The human brain consists of 83 billion nerve cells and just as many glial cells. Their inner milieu is kept in a state of equilibrium by finely tuned metabolic processes, the so-called metabolic homeostasis. Recent neurological studies show that especially aging processes in the brain, which are accompanied by an increased risk of neurodegenerative diseases (Alzheimer's disease and other forms of dementia, ALS, Parkinson's disease), have their common cause in a dysfunctional homeostasis of brain cells. So far, there is a lack of precise measurement tools and methods to study in detail the metabolic interplay between the complex subcompartments of neurons and glial cells (such as astrocytes and oligodendrocytes). The common starting point for the scientists involved in the HomeoBrain project. They are investigating how the subcompartments of the nerve cells - cell bodies, dendrites, axons and synapses - interact with each other and with the glial cells, and what effects a disturbed metabolic homeostasis, for example after an infection, has on the brain. Answering these complex questions requires precise measurement tools and optical systems, which will be developed by an interdisciplinary research team that will enable the analysis of subcompartments of neurons and their metabolome. The team consists of researchers from the fields of neurobiology, systems biology, chemistry and engineering sciences such as mechanical and electrical engineering. The collaboration of engineering sciences and biomedical research is expected to contribute to a better understanding of disease processes in the brain, thereby enabling targeted causal research of age-associated neurological diseases. In addition, more precise knowledge of metabolic homeostasis should open up the possibility of testing active substances more efficiently. For both questions - basic research as well as drug analysis - not only existing analytical methods will be used, but also highly integrated microflow systems with new optical methods will be developed, in which single neurons and their subcompartments can be analyzed and stimulated highly efficiently. The basis for this development is the interdisciplinary collaboration of the research centers BRICS (systems biology/infection research), PVZ (drug discovery) and LENA (nanometrology). Interdisciplinary networking thus enables basic research to advance the fight against major brain diseases in terms of measurement and therapy.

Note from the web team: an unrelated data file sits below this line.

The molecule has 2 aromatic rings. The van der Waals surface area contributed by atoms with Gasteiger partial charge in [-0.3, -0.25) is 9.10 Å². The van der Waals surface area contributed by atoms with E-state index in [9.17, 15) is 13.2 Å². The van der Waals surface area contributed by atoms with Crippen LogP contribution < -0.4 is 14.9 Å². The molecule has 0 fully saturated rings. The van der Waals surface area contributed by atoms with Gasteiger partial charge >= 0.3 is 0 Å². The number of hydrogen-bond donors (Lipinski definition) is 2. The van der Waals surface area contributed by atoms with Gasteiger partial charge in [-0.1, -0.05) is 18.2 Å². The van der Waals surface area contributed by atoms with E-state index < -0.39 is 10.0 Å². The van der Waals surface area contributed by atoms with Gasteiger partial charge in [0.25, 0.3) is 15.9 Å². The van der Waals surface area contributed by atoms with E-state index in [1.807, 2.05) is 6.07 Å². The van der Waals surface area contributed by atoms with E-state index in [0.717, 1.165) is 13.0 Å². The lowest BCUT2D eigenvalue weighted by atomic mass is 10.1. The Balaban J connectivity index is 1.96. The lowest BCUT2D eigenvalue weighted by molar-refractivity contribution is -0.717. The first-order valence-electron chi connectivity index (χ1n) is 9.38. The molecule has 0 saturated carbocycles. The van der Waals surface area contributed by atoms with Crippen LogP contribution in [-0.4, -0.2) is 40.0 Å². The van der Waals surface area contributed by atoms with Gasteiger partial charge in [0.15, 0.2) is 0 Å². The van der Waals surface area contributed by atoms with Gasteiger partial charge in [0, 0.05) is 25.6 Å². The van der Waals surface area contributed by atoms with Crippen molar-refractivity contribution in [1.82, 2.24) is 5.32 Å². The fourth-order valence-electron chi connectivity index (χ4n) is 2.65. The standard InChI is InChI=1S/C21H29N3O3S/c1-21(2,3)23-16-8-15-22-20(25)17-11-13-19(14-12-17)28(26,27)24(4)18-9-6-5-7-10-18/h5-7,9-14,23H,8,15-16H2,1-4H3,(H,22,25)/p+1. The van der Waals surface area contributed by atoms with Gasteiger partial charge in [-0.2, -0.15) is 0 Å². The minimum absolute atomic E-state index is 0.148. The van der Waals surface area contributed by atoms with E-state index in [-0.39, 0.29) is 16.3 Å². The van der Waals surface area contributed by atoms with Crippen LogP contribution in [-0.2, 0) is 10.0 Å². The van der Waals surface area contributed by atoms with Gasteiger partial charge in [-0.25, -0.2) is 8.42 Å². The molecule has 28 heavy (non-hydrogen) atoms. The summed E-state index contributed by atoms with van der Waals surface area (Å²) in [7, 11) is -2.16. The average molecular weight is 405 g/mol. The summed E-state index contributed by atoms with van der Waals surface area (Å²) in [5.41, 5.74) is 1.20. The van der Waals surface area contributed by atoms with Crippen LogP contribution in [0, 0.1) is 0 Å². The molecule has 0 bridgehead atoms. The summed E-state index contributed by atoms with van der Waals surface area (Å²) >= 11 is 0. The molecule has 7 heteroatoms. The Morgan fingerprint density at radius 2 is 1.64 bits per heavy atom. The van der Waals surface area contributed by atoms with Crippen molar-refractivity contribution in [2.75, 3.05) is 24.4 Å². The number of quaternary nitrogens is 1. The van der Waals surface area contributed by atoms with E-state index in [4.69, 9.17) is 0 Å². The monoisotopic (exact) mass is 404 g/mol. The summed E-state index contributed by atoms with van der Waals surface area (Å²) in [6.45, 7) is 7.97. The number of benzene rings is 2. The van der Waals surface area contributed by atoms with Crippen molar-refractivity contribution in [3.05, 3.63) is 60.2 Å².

Publications